The focused development on Pearl Street and in the heart of downtown has created a strong center for the startup community. The city’s zoning supports vibrant mixed-use spaces like Pearl Street, and efforts are underway to create more great places in different neighborhoods while continuing to preserve the surrounding wilderness, a strategy which helps attract startup companies to Boulder and keep them there.
Creating new Startup Places – with the help of startups themselves
Kansas City and Boulder are just two of the many, many Startup Places developing across the country. Perhaps most promising, though, is that startups themselves are helping to create the next Startup Places.
Startups are creating new platforms and programs that help people anywhere get involved in reimagining their community. Neighborland helps individuals and organizations share ideas and collaborate on creating better cities. Fundrise is a platform for individuals to directly invest in real estate development projects in their neighborhoods, Smallknot invites people to invite in their local small businesses, and Neighbor.ly is a similar platform for civic projects like parks and playgrounds.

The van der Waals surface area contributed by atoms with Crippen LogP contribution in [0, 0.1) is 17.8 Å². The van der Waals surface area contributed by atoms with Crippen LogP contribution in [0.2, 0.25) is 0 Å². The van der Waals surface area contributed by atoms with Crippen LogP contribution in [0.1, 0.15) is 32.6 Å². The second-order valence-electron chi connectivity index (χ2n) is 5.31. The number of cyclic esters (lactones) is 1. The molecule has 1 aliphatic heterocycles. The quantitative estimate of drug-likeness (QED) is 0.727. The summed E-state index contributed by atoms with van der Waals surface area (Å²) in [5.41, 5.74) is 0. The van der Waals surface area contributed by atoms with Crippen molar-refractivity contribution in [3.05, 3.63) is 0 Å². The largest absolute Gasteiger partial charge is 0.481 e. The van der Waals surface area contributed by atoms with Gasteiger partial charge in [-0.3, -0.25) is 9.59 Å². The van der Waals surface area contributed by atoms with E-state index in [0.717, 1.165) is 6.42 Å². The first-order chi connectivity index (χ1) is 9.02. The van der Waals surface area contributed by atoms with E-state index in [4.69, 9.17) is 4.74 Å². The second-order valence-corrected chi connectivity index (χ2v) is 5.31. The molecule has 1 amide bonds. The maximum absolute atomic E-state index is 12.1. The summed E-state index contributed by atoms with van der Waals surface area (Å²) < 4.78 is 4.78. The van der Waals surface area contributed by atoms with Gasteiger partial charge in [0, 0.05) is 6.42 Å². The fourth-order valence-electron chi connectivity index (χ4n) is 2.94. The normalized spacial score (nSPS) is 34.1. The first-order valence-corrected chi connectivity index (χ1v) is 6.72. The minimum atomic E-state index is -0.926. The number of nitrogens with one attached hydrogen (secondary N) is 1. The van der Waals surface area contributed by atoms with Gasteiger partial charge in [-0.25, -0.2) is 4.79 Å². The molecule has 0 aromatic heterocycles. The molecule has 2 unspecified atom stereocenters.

We can see this happening right here in DC. The City’s new Economic Development Strategy for DC highlights the need to create more affordable work space for startups, provide citywide wifi, and invest in more walkable neighborhoods with local stores as steps to create the largest tech center on the East Coast. And DC’s own CrowdsourceDC allows individuals to share and vote on ideas for making DC’s neighborhoods more socially, economically, and environmentally sustainable. We’ll be talking about initiatives like these and many more at Tech in the City on Thursday.
There are lessons here for towns cities across the country. By changing public investments, updating regulations and making it easier for Startup Places to emerge, cities can create great places and home-grown industries.
Who knows what the companies in Startup Places will create next. No matter what that is though, we’ll all benefit from creating great neighborhoods.